[learn_more caption=”û Develop a RTW Plan”]

To help return an injured or ill worker to his job as soon as is safely possible, you should have a RTW plan. This written document should be developed by the worker, his supervisor, the treating health professional and, where appropriate, the RTW coordinator and/or union representative. The plan should spell out the worker’s healthcare needs, a RTW goal, the actions needed to achieve that goal and a time frame for doing so.

RTW PLAN TOOLS: Use this form to ensure that you get all the information you need to develop an effective RTW plan for an injured worker, such as his condition, functional abilities and limits, and any required accommodations. And adapt this Model RTW Plan based on the information you’ve gathered.[/learn_more]

[learn_more caption=”X Don’t Fire a Worker Because He Got Injured or Ill”]

The OHS laws bar employers from retaliating against workers for exercising their safety rights, such as by refusing unsafe work. The workers’ comp laws also bar reprisals. For example, they may prohibit employers from firing workers because they’ve become injured or ill. (This chart shows the protections from reprisals provided in the workers’ comp laws of each jurisdiction.) In addition, the workers’ comp laws typically provide that if an employer re-hires an injured worker and then fires him within six months of his return to the workplace, it’s presumed that it did so because of the injury and so didn’t fulfil its re-employment duties. However, employers may rebut this presumption by proving that the termination wasn’t tied to the injury or illness. For example, if you rehired an injured worker and then fired him three months later because he was drunk on the job, got into a fist fight with a co-worker or committed a serious safety infraction, you’d likely be able to rebut the presumption.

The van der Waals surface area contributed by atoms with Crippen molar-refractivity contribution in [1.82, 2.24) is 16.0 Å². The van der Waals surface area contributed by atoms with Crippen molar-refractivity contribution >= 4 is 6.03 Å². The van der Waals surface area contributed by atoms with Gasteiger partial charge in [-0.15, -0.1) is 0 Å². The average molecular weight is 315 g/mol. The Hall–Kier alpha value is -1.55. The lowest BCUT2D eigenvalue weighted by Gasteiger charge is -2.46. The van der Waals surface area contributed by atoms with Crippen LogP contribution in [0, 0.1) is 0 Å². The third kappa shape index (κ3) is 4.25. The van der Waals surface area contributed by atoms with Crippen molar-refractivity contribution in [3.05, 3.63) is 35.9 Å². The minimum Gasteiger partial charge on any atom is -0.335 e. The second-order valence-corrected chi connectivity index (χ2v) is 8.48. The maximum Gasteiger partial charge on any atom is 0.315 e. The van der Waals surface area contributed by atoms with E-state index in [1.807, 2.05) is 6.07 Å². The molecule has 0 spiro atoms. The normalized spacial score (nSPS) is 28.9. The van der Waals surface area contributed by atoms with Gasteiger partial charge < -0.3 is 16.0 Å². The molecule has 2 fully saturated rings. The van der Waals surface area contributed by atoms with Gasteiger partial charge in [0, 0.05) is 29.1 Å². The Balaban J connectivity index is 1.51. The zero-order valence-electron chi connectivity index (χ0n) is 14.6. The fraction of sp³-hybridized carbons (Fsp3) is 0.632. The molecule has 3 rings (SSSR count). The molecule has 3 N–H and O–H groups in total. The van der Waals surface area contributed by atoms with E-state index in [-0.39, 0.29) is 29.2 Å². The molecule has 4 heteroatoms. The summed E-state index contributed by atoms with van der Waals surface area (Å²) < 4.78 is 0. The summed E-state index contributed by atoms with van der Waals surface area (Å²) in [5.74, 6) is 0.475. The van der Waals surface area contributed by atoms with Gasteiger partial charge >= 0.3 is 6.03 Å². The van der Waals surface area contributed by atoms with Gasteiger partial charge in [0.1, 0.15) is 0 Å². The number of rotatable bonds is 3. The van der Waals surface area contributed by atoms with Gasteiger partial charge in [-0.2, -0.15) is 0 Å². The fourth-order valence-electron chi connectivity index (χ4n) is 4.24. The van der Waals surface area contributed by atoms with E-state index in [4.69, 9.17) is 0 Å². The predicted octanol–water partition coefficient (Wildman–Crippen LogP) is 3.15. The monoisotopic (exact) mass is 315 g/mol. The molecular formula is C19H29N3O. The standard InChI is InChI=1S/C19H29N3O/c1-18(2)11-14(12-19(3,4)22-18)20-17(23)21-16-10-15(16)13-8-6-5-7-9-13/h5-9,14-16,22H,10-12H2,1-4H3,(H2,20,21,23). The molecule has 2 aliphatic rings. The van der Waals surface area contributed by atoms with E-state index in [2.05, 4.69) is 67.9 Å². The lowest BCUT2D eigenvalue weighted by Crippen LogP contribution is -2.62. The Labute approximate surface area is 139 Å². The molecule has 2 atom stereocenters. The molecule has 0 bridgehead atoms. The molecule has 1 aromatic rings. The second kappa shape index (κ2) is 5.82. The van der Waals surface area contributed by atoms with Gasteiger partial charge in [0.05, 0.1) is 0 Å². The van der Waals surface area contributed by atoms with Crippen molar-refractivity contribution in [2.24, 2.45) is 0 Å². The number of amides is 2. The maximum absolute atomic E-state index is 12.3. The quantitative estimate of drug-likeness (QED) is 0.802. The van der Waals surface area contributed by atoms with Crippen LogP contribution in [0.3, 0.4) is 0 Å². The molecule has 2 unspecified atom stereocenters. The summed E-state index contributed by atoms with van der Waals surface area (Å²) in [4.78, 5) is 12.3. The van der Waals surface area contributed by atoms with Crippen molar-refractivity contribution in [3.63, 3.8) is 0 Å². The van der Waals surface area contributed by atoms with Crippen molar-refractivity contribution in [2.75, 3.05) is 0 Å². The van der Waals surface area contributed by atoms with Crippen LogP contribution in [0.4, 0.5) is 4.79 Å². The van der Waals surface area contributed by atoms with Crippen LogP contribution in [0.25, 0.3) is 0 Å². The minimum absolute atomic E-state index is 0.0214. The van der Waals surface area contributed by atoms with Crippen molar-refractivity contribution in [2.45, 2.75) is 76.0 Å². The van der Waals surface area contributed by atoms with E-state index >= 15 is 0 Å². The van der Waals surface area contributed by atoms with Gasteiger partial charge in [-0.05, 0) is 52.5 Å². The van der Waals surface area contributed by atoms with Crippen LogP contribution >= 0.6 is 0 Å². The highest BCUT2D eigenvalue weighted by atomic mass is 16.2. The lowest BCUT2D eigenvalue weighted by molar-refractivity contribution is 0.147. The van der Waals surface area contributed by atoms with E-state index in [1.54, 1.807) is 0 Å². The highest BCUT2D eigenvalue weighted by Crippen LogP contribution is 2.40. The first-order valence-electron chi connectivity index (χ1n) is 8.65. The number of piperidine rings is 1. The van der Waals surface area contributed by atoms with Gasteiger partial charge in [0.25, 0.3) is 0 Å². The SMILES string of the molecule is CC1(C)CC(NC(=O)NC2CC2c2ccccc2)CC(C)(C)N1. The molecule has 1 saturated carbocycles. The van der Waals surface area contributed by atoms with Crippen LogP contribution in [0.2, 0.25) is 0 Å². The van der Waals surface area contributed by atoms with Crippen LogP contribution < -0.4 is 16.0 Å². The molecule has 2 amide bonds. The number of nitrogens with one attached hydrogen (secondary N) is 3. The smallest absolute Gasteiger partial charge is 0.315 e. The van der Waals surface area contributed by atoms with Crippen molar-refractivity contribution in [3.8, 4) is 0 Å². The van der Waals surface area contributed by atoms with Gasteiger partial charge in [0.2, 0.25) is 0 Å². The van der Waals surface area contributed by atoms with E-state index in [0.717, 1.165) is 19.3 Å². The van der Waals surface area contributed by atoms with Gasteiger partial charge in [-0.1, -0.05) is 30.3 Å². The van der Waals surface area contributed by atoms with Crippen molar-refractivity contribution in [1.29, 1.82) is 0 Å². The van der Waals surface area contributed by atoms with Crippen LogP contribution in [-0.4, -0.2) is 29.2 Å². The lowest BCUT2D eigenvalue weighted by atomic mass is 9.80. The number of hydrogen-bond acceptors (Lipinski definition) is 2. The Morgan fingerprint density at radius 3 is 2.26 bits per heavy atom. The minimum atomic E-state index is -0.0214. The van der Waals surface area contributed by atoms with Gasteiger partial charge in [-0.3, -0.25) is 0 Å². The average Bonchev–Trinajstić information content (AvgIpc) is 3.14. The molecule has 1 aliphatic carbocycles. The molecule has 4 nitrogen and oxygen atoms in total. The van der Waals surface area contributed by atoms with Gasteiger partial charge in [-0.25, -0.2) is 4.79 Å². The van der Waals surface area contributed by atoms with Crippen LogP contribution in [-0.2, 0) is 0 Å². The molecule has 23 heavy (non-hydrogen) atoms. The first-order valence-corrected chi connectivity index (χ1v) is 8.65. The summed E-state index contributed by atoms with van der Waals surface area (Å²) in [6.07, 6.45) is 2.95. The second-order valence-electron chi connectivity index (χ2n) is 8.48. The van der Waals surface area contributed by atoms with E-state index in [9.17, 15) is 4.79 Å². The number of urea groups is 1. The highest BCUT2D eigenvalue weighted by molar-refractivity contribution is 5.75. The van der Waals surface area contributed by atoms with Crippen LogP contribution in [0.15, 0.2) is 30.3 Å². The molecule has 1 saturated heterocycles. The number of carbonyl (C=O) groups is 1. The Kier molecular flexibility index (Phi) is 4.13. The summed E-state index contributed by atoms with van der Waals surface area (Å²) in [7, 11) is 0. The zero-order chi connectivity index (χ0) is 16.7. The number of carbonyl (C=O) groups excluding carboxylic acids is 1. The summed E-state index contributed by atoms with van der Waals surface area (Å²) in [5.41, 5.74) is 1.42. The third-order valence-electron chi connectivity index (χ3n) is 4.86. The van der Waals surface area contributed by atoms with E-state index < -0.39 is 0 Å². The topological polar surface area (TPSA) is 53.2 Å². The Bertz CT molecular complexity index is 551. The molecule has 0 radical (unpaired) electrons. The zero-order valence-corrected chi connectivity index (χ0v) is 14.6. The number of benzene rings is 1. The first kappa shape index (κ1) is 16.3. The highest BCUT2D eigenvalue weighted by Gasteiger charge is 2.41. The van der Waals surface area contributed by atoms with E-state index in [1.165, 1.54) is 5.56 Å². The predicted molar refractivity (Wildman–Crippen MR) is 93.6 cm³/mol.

Insider Says: For more information on properly disciplining workers and avoiding reprisal claims, visit the OHS Insider’s Discipline & Reprisals Compliance Centre.[/learn_more]

[learn_more caption=”û Reemploy Injured Worker When He’s Able to Return”]

A corollary of the ban on firing injured or ill workers is the requirement that you reemploy them when they’re able to return. The duty to reemploy generally applies to workers who’d been employed by the employer for at least a year when they got injured or sick. This duty is usually triggered when the employer is notified by the worker or the workers’ comp board that the worker is medically fit to return to work in some capacity. But the reemployment duty doesn’t last forever. Depending on the jurisdiction, the obligation may end six months to two years from the date of the injury or when the worker’s able to perform the essential duties of his pre-injury job.

What kind of work must you provide for a returning worker’ In general, if the worker is able to return to his prior position, offer him that job back. If you can’t reinstate the worker in his prior position, offer him ‘alternative employment,’ which is generally defined as employment comparable to his pre-injury/illness position in terms of the nature of the work, earnings, qualifications, opportunities and other respects. And if the worker can’t perform the essential duties of his old position, offer him suitable work for which he has the skills and is medically able to do, and which doesn’t pose a health or safety hazard.[/learn_more]

[learn_more caption=”û Accommodate the Returning Worker’s Needs if Necessary”]

The workers’ comp laws typically codify the duty to accommodate established by the human rights laws. That is, they require an employer to accommodate the work or the workplace to suit the needs of the returning worker to the extent that such accommodations don’t cause the employer undue hardship. (To learn what you have and don’t have to do to accommodate injured workers, watch this recorded webinar.)